The hotel desk was deserted as we walked up. What I mean is that there were people at the desk and the lights were on but nobody was home. Like, mentally. Steve, after a few attempts, managed to convince the concierge to let us check into our room. I had never been so happy to see a hotel bed in my life. After running a few miles to stretch my legs, and eating a bag of tabasco potato chips, it was time to pass out.
The next morning was manual labor time. Basically, any time we travel to an event like Photo Plus, we like to set up a mini-store on the tradeshow floor. This entails taking all the products off the trailer, bringing them into the convention center, building an incredibly elaborate on-site booth, and making a small storefront. This is yet another thing that I love doing that makes me seem crazy to other people. The harder I work, the happier I am. The less I have to do, the more restless I become. The rest of the show crew (who were lucky enough to fly into New York) arrived at the hotel, and it was unloading time at the Javits Center. For those who’ve never been to Photo Plus, the Javits Center is a huge glass building, towering in front of us. Opening the doors was like stepping into a foreign world, something akin to an angry, loud, chaotic Narnia.
We couldn’t park close to the Javits Center, so we had run down the street with totes packed onto our trusty Magliner hand truck. We begin the first run, then another, then another, playing Frogger with angry taxis while hauling three hundred pounds of photo equipment on a cart. If it was a game show, it would have been called “Can You Make It to the Sidewalk Without Dying or Breaking Anything?” Maybe not the catchiest title, but definitely an accurate one.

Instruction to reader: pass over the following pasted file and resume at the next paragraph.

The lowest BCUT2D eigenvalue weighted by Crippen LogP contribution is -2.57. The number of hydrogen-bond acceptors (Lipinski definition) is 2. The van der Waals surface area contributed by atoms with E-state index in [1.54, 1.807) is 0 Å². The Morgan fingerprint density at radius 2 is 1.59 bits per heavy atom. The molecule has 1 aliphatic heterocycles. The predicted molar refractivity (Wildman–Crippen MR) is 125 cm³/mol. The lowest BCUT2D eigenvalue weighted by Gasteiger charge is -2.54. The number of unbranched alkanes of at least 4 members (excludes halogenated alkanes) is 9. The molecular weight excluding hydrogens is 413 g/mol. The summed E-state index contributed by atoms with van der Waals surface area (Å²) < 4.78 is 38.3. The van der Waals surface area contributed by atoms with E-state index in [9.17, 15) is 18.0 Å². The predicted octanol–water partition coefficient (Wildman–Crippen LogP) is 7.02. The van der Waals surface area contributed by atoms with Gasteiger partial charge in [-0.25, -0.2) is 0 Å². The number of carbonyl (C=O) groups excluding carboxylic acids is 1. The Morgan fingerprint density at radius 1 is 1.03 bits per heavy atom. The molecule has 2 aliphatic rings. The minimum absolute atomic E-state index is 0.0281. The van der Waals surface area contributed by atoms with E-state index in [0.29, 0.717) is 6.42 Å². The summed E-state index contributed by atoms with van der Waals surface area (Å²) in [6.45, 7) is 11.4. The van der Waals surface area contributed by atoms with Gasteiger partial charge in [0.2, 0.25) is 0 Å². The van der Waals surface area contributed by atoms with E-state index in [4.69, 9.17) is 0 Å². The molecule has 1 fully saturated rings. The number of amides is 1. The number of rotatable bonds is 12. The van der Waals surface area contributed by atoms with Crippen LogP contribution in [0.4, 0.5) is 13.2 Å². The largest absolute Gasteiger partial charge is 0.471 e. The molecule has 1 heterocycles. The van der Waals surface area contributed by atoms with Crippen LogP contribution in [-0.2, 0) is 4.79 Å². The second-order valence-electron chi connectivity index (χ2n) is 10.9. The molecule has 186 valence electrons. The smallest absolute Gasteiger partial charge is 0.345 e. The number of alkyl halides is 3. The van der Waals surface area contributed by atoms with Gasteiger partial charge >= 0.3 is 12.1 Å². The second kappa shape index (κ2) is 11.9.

Load after Frogging load we hauled our wares into the center. At this point, I wasn’t sure where all my energy was coming from, though it could have been attributed to the three Gatorades and the Philly Cheese Steak I ate for lunch, my typical tradeshow diet. As I go back out, I see a pile of bags on the sidewalk next to our truck and I have to remind myself that jumping into it would be frowned upon. Watching my cohorts pile themselves up with bags then try to make their way to the convention center never ceases to be a source of great hilarity to me. It’s like the Tenba rack in our store grew legs and walked away or, more accurately, stumbled up the escalator.
When we finally have all our gear in the convention center, the real madness began. Ken and Moishe set out the plans for us and started pointing out where we were to put the mounds of totes. I put in my headphones, turn the volume to max, and build a grid wall (our home-away-from-home sales rack solution) like mad. Next are baker’s racks for tripods, then stacking box after box on these magically built shelves.